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Property taxes paid on a specific piece of real estate or on tangible personal property is the product of the valuation of the property, determined by the county assessor, multiplied by the tax levy, the rate set by the board of the political subdivision collecting the tax. This week I will discuss the process of valuation of property and its role in your property tax bill.
The responsibility for maintaining the roll of all taxable property and its value lies with the County Assessor, a publicly elected county official. The office of the assessor establishes the list of all taxable property and its owners, as well as the taxes due. The Assessor must establish the “valuation” of the property for tax purposes. In Nebraska, real estate is valued at the market value of the property. Therefore, if the market demand, and therefore prices, of a particular class of property is increased in an area, the valuation also increases. If local housing demand is high for the number of available houses, the actual sales of homes in your area will reflect a higher value of your home. Conversely, if the ag land market stagnates, the lower prices per acre will mean your farmland has a lower value at sale and the valuation will decrease accordingly.
The valuation for property tax purposes is based on the average actual value over the past three years. This rolling average is to prevent large, sudden changes in valuation based on a singular economic event. It does, however, mean that if property values rise rapidly for two years and then plateau, the assessed valuation will continue to rise during the third, fourth, and fifth years until the previous increases are removed from the average. On the other hand, a sudden drop in market value will not be immediately reflected as well. Valuations for tax purposes will rise and fall at a lower rate and over a longer period of time than the changes in actual market conditions.
Determining the value of a piece of property for taxation is subject to the “Uniformity Clause” of the Nebraska Constitution. Certain property can be classified differently for the purposes of determining its value and based on characteristics of that property. Most notable different classifications in property for taxation are agricultural and horticultural land, personal real estate, tangible personal property, and livestock. Under the Uniformity Clause, once actual market value has been determined for a piece of property, the County Board of Equalization ensures the values assessed are uniform for the type and nature of property within a county. The County Board of Equalization is composed of publicly elected members of the County Board of Supervisors. They correct any assessment on a piece of property that is undervalued or overvalued compared to other similar property based on the current market conditions in their county. Property owners who feel their valuations are not consistent with the local market or with comparable property can protest their valuation.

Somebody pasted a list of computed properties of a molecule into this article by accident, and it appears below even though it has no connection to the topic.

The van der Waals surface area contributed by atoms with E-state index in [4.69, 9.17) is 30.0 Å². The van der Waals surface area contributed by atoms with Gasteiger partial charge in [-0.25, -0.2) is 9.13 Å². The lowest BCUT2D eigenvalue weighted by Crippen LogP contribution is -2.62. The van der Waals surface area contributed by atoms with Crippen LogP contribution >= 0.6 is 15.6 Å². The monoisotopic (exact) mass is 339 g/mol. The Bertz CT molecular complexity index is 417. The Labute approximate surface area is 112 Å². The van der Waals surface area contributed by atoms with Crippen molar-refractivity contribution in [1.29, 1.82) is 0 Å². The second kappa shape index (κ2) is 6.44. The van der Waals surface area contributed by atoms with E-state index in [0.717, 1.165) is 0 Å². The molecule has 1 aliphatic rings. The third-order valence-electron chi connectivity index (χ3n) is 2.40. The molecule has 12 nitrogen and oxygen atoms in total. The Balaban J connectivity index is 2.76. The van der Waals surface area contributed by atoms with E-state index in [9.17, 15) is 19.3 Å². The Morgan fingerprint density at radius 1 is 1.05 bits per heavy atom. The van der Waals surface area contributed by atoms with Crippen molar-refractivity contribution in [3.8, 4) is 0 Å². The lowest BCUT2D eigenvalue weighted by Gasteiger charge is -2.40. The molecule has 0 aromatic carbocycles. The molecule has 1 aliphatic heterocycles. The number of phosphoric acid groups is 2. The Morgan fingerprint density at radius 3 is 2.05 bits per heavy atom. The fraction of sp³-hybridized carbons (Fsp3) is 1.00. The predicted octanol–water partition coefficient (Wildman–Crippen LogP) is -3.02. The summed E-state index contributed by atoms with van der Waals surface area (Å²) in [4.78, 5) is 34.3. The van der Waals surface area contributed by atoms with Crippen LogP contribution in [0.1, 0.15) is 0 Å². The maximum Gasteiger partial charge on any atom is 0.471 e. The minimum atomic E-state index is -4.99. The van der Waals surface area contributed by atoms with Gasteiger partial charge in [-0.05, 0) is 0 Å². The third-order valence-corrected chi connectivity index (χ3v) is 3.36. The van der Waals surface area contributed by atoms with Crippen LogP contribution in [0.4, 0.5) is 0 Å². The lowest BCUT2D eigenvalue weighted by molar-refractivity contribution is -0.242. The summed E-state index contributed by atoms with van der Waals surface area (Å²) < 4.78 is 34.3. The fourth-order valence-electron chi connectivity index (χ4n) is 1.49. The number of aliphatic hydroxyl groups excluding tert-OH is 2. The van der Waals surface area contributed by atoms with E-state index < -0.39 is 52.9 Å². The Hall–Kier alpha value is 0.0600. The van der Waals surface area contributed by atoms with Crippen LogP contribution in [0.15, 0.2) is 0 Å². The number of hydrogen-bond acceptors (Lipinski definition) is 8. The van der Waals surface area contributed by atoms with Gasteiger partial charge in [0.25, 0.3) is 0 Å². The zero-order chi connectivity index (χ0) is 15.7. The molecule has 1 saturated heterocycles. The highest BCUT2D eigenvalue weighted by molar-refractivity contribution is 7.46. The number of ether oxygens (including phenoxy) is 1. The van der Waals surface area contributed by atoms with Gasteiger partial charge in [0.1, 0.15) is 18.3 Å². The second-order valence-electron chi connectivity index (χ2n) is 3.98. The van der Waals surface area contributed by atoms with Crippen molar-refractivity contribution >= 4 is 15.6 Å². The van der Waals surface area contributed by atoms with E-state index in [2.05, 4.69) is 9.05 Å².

Constitutional amendments passed by Nebraska voters in 1972, 1984, and again in 1990 created a special distinction for agricultural and horticultural land for the purposes of taxation. Agricultural and Horticultural land is assessed at 75% of the actual value and must comply with the Uniformity Clause with other subclasses of ag land, but not with other types of real property. It is important to note that distinction only applies to the land used for production. Homes and improvements are valued at 100% of their actual value whether located rurally or in a town.
Increasing value of property is not in and of itself negative. In fact, increased value of property means greater net worth and owned assets for property owners. If you wish to sell your land, home, or business, rising property values mean your sale proceeds are increased. Many taxpayers see increased valuations and assume an automatic increase of their property tax bill. Without adjustments to the levy rate, that correlation is true. It does not have to be. The levy rate as set by the local board determines the ultimate effect of the value of your property on the amount of taxes you pay.
Next week I will discuss the levy rate, levy restrictions, and the impact on your property taxes. As always, I look forward to hearing your ideas and concerns on the many issues facing the Legislature during the interim and in coming years, particularly regarding property tax reform. Please do not hesitate to contact my office by calling 402-471-2732 or sending an e-mail to firstname.lastname@example.org. For daily updates, please follow me on Twitter @JohnKuehnDVM.
Senator John Kuehn, District 38